Report shows IT directors' concern over sales tactics

IT directors are concerned that some software suppliers' sales teams are being "economical with the truth", according to a report by analyst group Ovum.

IT directors are concerned that some software suppliers' sales teams are being "economical with the truth", according to a report by analyst group Ovum.

The report, into sales tactics used by software suppliers, lends weight to the frustrations expressed by CIOs in Computer Weekly's special edition on software licensing last week, which found little evidence of licences offering better value than in the past.

Ovum highlighted a series of poor practices by software sales teams, particularly the long-standing tendency to overhype the product.

One common source of frustration was that suppliers were too often unwilling to admit their product did not support a particular user requirement.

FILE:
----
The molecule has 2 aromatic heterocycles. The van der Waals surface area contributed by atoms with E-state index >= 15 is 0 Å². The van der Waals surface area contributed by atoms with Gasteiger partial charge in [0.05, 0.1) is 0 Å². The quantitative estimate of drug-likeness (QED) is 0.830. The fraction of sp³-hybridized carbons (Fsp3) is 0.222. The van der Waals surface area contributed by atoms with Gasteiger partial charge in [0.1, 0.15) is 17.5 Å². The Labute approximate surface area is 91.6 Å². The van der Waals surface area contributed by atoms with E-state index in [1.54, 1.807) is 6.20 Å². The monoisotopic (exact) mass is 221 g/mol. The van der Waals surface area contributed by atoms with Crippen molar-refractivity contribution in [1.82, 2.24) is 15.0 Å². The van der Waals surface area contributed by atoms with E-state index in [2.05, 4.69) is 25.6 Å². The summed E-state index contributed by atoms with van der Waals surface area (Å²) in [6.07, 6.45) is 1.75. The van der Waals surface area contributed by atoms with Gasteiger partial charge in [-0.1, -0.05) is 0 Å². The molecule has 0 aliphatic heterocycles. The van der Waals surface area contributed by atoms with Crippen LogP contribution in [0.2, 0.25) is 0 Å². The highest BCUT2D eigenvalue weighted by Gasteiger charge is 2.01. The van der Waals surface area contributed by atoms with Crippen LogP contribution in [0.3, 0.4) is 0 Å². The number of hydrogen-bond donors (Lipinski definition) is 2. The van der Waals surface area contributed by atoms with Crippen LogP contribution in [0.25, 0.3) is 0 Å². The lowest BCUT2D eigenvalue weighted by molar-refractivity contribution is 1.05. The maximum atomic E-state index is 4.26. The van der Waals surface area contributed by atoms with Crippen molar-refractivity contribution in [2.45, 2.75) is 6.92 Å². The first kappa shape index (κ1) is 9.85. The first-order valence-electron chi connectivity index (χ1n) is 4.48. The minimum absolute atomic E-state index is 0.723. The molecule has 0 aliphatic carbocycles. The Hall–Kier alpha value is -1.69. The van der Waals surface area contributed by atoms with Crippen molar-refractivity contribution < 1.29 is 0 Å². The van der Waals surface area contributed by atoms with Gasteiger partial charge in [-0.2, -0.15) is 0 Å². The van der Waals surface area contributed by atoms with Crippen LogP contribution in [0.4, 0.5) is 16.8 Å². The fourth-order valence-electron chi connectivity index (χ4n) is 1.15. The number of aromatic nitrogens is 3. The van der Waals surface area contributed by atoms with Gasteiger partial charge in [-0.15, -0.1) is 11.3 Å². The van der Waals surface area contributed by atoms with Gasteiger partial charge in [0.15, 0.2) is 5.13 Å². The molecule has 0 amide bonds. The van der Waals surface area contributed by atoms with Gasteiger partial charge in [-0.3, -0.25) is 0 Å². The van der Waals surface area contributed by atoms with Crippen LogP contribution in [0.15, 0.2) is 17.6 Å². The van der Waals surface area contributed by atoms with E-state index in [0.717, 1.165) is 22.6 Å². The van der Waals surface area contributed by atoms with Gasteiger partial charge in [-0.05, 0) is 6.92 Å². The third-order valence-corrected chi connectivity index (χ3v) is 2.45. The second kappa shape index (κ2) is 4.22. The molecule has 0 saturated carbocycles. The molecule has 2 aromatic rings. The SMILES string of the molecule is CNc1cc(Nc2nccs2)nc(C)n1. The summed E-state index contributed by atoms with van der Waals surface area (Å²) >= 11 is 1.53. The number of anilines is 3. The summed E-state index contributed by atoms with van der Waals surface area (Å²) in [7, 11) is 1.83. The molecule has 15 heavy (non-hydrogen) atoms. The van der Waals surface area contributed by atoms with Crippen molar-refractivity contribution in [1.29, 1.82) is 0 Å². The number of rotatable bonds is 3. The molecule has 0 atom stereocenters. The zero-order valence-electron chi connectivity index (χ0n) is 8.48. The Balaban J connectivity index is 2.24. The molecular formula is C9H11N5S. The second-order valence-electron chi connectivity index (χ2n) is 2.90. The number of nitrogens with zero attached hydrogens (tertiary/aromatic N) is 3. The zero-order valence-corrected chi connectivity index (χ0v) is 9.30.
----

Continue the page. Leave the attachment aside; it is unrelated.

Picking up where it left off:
David Mitchell, practice leader at Ovum, said that rather than admit that a function was not supported, salespeople tended to say functionality "could be achieved through integration".

In another example, a user felt the sales team was naive in suggesting that buying a software bundle would solve a compliance issue.

Related to this was ignorance on the part of the sales team about the products. In some cases covered in the report, user businesses were more aware of the functionality within the product than the supplier's sales staff, said Mitchell.

Sales teams driven by the need to meet sales targets, rather than appreciating the buying cycle of the user, were a particular source of frustration.

The report highlighted a company that awarded a £2m enterprise software contract to a supplier whose product was more expensive and not as good a business fit as a rival product.

The preferred product was rejected because the supplier had tried to accelerate the sale to meet its financial year end, rather than adhering to the buyer's timescales. The supplier had also tried to put personal pressure on the senior executive team at the company.

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